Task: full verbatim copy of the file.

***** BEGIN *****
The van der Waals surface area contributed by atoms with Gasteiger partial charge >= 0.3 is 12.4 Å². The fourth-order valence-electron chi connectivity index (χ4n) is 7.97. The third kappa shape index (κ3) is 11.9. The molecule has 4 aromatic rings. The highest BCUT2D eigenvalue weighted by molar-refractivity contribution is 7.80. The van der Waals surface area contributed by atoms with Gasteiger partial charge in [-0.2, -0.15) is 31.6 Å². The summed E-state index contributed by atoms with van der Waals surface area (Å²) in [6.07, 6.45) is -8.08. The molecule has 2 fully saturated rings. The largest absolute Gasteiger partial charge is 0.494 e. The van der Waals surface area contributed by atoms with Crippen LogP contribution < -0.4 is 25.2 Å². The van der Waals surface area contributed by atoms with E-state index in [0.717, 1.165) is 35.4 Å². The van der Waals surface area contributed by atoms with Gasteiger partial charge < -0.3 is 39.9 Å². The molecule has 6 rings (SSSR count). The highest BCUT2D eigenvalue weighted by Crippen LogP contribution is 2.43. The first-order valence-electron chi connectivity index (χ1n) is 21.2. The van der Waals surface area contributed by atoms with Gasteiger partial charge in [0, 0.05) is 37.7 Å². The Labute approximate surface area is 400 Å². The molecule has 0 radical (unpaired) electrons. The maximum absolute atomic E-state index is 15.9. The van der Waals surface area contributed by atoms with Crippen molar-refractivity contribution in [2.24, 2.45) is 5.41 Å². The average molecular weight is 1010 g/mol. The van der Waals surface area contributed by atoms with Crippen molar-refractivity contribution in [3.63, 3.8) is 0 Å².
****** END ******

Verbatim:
The van der Waals surface area contributed by atoms with Gasteiger partial charge >= 0.3 is 12.4 Å². The fourth-order valence-electron chi connectivity index (χ4n) is 7.97. The third kappa shape index (κ3) is 11.9. The molecule has 4 aromatic rings. The highest BCUT2D eigenvalue weighted by molar-refractivity contribution is 7.80. The van der Waals surface area contributed by atoms with Gasteiger partial charge in [-0.2, -0.15) is 31.6 Å². The summed E-state index contributed by atoms with van der Waals surface area (Å²) in [6.07, 6.45) is -8.08. The molecule has 2 fully saturated rings. The largest absolute Gasteiger partial charge is 0.494 e. The van der Waals surface area contributed by atoms with Crippen LogP contribution < -0.4 is 25.2 Å². The van der Waals surface area contributed by atoms with E-state index in [0.717, 1.165) is 35.4 Å². The van der Waals surface area contributed by atoms with Gasteiger partial charge < -0.3 is 39.9 Å². The molecule has 6 rings (SSSR count). The highest BCUT2D eigenvalue weighted by Crippen LogP contribution is 2.43. The first-order valence-electron chi connectivity index (χ1n) is 21.2. The van der Waals surface area contributed by atoms with Gasteiger partial charge in [0, 0.05) is 37.7 Å². The Labute approximate surface area is 400 Å². The molecule has 0 radical (unpaired) electrons. The maximum absolute atomic E-state index is 15.9. The van der Waals surface area contributed by atoms with Crippen molar-refractivity contribution in [2.24, 2.45) is 5.41 Å². The average molecular weight is 1010 g/mol. The van der Waals surface area contributed by atoms with Crippen molar-refractivity contribution in [3.63, 3.8) is 0 Å².